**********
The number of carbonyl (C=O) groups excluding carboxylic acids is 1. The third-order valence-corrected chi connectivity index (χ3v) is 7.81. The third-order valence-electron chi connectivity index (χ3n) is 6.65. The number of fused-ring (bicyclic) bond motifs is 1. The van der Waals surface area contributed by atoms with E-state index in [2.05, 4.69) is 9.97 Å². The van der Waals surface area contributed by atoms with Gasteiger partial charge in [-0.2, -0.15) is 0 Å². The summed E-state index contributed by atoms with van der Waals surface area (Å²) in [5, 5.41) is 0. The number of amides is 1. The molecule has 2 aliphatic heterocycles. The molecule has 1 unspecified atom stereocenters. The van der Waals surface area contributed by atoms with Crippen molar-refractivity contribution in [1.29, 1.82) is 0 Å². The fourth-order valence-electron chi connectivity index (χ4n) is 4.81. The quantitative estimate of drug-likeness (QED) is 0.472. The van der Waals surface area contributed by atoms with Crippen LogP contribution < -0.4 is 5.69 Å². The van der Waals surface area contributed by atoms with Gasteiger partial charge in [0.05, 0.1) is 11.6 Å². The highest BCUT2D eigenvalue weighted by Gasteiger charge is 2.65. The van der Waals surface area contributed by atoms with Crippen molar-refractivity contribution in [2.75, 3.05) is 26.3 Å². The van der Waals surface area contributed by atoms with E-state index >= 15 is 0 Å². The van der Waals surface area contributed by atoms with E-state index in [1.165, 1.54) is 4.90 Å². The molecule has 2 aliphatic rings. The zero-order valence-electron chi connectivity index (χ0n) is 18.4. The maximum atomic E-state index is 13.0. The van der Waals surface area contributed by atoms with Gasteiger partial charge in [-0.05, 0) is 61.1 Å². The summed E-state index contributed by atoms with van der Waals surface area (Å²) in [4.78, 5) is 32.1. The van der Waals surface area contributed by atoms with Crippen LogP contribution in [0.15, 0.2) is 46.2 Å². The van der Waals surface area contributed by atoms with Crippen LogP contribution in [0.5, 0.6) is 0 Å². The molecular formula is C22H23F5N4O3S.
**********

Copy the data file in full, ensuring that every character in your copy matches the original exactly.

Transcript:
The number of carbonyl (C=O) groups excluding carboxylic acids is 1. The third-order valence-corrected chi connectivity index (χ3v) is 7.81. The third-order valence-electron chi connectivity index (χ3n) is 6.65. The number of fused-ring (bicyclic) bond motifs is 1. The van der Waals surface area contributed by atoms with E-state index in [2.05, 4.69) is 9.97 Å². The van der Waals surface area contributed by atoms with Gasteiger partial charge in [-0.2, -0.15) is 0 Å². The summed E-state index contributed by atoms with van der Waals surface area (Å²) in [5, 5.41) is 0. The number of amides is 1. The molecule has 2 aliphatic heterocycles. The molecule has 1 unspecified atom stereocenters. The van der Waals surface area contributed by atoms with Crippen molar-refractivity contribution in [1.29, 1.82) is 0 Å². The fourth-order valence-electron chi connectivity index (χ4n) is 4.81. The quantitative estimate of drug-likeness (QED) is 0.472. The van der Waals surface area contributed by atoms with Crippen LogP contribution < -0.4 is 5.69 Å². The van der Waals surface area contributed by atoms with Gasteiger partial charge in [0.05, 0.1) is 11.6 Å². The highest BCUT2D eigenvalue weighted by Gasteiger charge is 2.65. The van der Waals surface area contributed by atoms with Crippen molar-refractivity contribution in [2.75, 3.05) is 26.3 Å². The van der Waals surface area contributed by atoms with E-state index >= 15 is 0 Å². The van der Waals surface area contributed by atoms with E-state index in [1.165, 1.54) is 4.90 Å². The molecule has 2 aliphatic rings. The zero-order valence-electron chi connectivity index (χ0n) is 18.4. The maximum atomic E-state index is 13.0. The van der Waals surface area contributed by atoms with Gasteiger partial charge in [-0.05, 0) is 61.1 Å². The summed E-state index contributed by atoms with van der Waals surface area (Å²) in [4.78, 5) is 32.1. The van der Waals surface area contributed by atoms with Crippen LogP contribution in [0.15, 0.2) is 46.2 Å². The van der Waals surface area contributed by atoms with Crippen LogP contribution in [0.5, 0.6) is 0 Å². The molecular formula is C22H23F5N4O3S.